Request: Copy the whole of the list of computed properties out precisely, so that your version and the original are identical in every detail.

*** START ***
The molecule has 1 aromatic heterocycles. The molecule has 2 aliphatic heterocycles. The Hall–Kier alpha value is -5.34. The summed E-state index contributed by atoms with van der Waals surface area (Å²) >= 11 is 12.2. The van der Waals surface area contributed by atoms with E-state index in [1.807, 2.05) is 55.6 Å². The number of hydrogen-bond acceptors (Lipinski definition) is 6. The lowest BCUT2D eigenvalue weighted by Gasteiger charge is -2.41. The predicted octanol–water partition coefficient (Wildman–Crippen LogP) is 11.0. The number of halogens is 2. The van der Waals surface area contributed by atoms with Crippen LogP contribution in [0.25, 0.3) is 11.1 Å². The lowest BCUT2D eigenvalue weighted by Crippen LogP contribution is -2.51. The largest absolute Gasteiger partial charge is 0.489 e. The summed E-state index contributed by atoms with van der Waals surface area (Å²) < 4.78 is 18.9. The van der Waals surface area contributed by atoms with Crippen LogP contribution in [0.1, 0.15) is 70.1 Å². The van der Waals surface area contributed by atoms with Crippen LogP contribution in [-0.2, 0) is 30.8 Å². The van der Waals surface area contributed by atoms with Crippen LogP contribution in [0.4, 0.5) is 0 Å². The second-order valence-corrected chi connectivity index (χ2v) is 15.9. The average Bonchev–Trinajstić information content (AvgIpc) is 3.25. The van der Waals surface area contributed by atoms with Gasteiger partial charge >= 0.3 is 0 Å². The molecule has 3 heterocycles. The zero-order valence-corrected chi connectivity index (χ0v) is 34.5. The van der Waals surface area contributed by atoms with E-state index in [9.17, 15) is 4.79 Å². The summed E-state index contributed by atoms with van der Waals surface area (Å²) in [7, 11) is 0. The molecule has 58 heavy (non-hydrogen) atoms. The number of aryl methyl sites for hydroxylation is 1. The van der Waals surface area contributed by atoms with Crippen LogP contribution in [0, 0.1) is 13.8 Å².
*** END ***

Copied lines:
The molecule has 1 aromatic heterocycles. The molecule has 2 aliphatic heterocycles. The Hall–Kier alpha value is -5.34. The summed E-state index contributed by atoms with van der Waals surface area (Å²) >= 11 is 12.2. The van der Waals surface area contributed by atoms with E-state index in [1.807, 2.05) is 55.6 Å². The number of hydrogen-bond acceptors (Lipinski definition) is 6. The lowest BCUT2D eigenvalue weighted by Gasteiger charge is -2.41. The predicted octanol–water partition coefficient (Wildman–Crippen LogP) is 11.0. The number of halogens is 2. The van der Waals surface area contributed by atoms with Crippen LogP contribution in [0.25, 0.3) is 11.1 Å². The lowest BCUT2D eigenvalue weighted by Crippen LogP contribution is -2.51. The largest absolute Gasteiger partial charge is 0.489 e. The summed E-state index contributed by atoms with van der Waals surface area (Å²) < 4.78 is 18.9. The van der Waals surface area contributed by atoms with Crippen LogP contribution in [0.1, 0.15) is 70.1 Å². The van der Waals surface area contributed by atoms with Crippen LogP contribution in [-0.2, 0) is 30.8 Å². The van der Waals surface area contributed by atoms with Crippen LogP contribution in [0.4, 0.5) is 0 Å². The second-order valence-corrected chi connectivity index (χ2v) is 15.9. The average Bonchev–Trinajstić information content (AvgIpc) is 3.25. The van der Waals surface area contributed by atoms with Gasteiger partial charge >= 0.3 is 0 Å². The molecule has 3 heterocycles. The zero-order valence-corrected chi connectivity index (χ0v) is 34.5. The van der Waals surface area contributed by atoms with E-state index in [9.17, 15) is 4.79 Å². The summed E-state index contributed by atoms with van der Waals surface area (Å²) in [7, 11) is 0. The molecule has 58 heavy (non-hydrogen) atoms. The number of aryl methyl sites for hydroxylation is 1. The van der Waals surface area contributed by atoms with Crippen LogP contribution in [0, 0.1) is 13.8 Å².